Panama to Set Up Satellite Tracking Station with India's Help (Source: Times of India)
The Republic of Panama is negotiating with ISRO to enter into a technological collaboration for setting up a Satellite Tracking Station there, a senior Panamanian minister said. Senior official level talks were fruitful and modalities were being worked out for installation of the station, so that system would be set up to track various satellites, Dr Ruben Berrocal Timmons, Minister of Science, Technology and Innovation, Republic of Panama, told reporters at Karunya University. When asked about the utility of the station, he said Panama wanted to be an advanced scientific nation and such facility would help in tracking satellites sent by various countries. (8/4)

Cecil Field: From Airport to Spaceport (Source: WOKV)
Cecil Field officially got promoted from airport to spaceport - a distinction it now shares with Cape Canaveral and Eglin Air Force Base. Governor Scott came to Jacksonville and signed off on House Bill 59 over the weekend - which will ready the former military base for companies in the commercial space industry. It falls in line with the governor's effort to attract more aerospace and high-tech jobs.

"It is critical that we continue to focus on and invest in infrastructure projects that will directly benefit our state's economy," said Governor Scott. "Having Cecil Field designated as a spaceport will play a major role in the continued development of Florida's aerospace and aviation industries and will continue to keep our economy heading in the right direction." Statewide, the industry employs more than 74,000 people - almost 7,000 locally - and provides a nearly $18-billion economic impact, according to Space Florida. For now, the Jacksonville Aviation Authority is working on a first-of-its-kind Spaceport Master Plan. (8/4)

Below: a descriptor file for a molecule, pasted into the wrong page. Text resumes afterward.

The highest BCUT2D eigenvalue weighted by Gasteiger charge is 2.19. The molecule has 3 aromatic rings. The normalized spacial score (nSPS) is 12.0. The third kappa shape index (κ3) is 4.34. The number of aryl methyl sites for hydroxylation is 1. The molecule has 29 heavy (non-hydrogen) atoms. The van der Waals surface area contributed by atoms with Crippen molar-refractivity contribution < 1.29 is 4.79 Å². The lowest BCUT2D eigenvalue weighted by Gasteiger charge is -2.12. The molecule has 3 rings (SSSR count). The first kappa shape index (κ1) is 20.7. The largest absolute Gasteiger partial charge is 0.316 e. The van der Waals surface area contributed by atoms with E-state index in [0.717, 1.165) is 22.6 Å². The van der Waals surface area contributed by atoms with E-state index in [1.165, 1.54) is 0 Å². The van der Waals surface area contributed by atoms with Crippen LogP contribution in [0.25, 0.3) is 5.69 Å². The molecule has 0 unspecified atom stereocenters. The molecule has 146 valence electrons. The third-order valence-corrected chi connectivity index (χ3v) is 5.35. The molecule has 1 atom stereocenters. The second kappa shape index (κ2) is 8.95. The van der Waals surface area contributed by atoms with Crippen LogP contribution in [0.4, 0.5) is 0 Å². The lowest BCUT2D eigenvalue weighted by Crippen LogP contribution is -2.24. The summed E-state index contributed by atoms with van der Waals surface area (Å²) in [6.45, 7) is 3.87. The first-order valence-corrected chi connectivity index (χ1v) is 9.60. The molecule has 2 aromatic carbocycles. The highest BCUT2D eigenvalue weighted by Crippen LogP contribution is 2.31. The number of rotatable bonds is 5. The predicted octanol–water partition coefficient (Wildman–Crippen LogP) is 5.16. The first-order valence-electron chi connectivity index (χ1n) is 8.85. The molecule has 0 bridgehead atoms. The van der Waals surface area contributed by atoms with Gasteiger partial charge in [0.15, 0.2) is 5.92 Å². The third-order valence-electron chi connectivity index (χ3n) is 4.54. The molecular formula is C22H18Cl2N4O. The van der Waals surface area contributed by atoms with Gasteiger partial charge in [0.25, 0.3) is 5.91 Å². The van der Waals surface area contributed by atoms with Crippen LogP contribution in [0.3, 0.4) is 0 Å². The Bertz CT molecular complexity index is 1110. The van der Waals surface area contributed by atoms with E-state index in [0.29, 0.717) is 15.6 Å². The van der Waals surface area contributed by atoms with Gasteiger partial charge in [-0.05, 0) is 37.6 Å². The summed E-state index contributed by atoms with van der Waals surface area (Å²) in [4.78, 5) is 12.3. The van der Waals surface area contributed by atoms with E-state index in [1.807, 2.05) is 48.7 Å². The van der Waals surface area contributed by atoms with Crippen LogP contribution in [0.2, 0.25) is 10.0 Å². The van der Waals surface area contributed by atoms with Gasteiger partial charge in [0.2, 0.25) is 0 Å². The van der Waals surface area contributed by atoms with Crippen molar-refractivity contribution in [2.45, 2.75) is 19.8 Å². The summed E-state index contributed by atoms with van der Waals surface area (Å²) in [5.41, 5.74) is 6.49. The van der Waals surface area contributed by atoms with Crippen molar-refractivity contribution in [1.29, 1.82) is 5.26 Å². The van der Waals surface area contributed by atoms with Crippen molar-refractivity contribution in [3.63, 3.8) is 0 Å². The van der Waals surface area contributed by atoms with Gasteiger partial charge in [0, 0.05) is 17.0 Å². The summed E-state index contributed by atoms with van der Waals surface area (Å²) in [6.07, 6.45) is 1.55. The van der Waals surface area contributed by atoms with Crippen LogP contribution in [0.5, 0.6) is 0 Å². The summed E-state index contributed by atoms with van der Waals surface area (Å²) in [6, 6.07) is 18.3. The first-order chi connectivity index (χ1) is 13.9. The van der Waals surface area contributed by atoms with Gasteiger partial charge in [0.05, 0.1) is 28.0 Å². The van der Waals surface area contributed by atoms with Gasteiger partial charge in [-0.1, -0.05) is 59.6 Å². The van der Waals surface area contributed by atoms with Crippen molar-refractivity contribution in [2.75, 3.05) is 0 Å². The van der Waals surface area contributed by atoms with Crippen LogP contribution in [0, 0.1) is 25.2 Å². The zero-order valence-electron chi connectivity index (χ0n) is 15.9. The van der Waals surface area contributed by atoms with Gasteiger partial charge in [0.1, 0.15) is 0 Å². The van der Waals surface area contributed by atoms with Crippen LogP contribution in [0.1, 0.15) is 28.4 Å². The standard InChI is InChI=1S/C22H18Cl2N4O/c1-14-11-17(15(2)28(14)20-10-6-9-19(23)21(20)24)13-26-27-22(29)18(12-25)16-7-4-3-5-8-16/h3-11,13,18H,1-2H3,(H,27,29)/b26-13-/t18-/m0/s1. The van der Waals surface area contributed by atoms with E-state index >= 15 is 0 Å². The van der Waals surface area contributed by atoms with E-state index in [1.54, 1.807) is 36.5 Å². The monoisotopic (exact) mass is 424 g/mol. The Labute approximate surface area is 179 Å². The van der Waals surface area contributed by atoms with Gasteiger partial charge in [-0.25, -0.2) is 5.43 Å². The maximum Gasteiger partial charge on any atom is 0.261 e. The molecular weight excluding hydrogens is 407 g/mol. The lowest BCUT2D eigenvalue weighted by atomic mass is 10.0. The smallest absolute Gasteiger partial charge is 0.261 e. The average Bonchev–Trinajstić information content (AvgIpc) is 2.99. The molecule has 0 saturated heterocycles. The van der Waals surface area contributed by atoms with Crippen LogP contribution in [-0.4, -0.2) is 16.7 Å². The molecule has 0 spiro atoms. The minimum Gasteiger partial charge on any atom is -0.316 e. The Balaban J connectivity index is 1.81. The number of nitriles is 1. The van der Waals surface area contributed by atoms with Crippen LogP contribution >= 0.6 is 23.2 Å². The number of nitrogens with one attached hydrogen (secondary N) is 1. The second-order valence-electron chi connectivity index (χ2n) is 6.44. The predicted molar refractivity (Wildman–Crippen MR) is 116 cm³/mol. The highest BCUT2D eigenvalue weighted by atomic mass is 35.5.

Should NASA Ditch Manned Missions to Mars? (Source:
NASA's overarching goal of sending astronauts to Mars may not be worth the time, money and trouble, a prominent researcher says. NASA's human spaceflight efforts have long been geared toward eventually putting boots on the Red Planet. But the agency should think seriously about ditching this plan, for the benefits of a manned Mars mission may not justify its enormous costs, said space architect Brent Sherwood of NASA's Jet Propulsion Laboratory in Pasadena, Calif.

"Our rationale for exploring Mars, I think, is perhaps fatally weak," Sherwood said during a presentation with NASA's Future In-Space Operations working group Wednesday. Sherwood's presentation during a weekly FISO group meeting occurred just days ahead of the huge NASA Mars rover Curiosity's landing on the Red Planet. "I would suggest that maybe instead of whining about not getting enough money, we ought to quit that and redesign our human spaceflight product for success," he added. (8/5)

Space Weather and the Coming Storm (Source: Reuters)
The delicate threads that hold modern life together are dramatically cut by an unexpected threat from outer space, with disastrous effects. It's the stuff of science fiction usually associated with tales of rogue asteroids on a collision course with earth. But over the next two years, as the sun reaches a peak in its 10-year activity cycle, scientists say there is a heightened risk that a whopping solar storm could knock out the power grids, satellites and communications on which we all rely.

"Governments are taking it very seriously," says Mike Hapgood, a space weather specialist at the Rutherford Appleton Laboratory in the UK. "These things may be very rare but when they happen, the consequences can be catastrophic." Hapgood said that solar storms are increasingly being put on the national risk registers used for disaster planning, alongside other rare but devastating events like tsunamis and volcanic eruptions. There is a roughly 12 percent chance of a major solar storm every decade, making them a one-in-a-hundred-year event. The last major one was over 150 years ago. (8/5)